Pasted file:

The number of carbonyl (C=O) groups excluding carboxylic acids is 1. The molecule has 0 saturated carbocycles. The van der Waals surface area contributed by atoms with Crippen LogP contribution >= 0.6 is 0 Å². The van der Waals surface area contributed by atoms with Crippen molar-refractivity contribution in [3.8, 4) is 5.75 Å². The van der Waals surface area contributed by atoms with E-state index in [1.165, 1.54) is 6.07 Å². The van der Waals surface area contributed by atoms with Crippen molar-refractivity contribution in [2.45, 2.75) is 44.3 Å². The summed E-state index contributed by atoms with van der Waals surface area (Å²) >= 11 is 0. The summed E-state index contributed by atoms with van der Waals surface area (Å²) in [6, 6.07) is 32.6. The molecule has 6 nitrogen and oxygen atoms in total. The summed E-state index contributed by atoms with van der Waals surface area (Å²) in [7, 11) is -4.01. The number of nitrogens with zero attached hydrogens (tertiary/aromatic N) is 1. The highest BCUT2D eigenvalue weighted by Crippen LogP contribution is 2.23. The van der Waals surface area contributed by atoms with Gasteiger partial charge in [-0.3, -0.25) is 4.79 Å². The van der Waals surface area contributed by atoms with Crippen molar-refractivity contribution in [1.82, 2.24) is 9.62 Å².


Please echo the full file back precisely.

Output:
The number of carbonyl (C=O) groups excluding carboxylic acids is 1. The molecule has 0 saturated carbocycles. The van der Waals surface area contributed by atoms with Crippen LogP contribution >= 0.6 is 0 Å². The van der Waals surface area contributed by atoms with Crippen molar-refractivity contribution in [3.8, 4) is 5.75 Å². The van der Waals surface area contributed by atoms with E-state index in [1.165, 1.54) is 6.07 Å². The van der Waals surface area contributed by atoms with Crippen molar-refractivity contribution in [2.45, 2.75) is 44.3 Å². The summed E-state index contributed by atoms with van der Waals surface area (Å²) >= 11 is 0. The summed E-state index contributed by atoms with van der Waals surface area (Å²) in [6, 6.07) is 32.6. The molecule has 6 nitrogen and oxygen atoms in total. The summed E-state index contributed by atoms with van der Waals surface area (Å²) in [7, 11) is -4.01. The number of nitrogens with zero attached hydrogens (tertiary/aromatic N) is 1. The highest BCUT2D eigenvalue weighted by Crippen LogP contribution is 2.23. The van der Waals surface area contributed by atoms with Gasteiger partial charge in [-0.3, -0.25) is 4.79 Å². The van der Waals surface area contributed by atoms with Crippen molar-refractivity contribution in [1.82, 2.24) is 9.62 Å².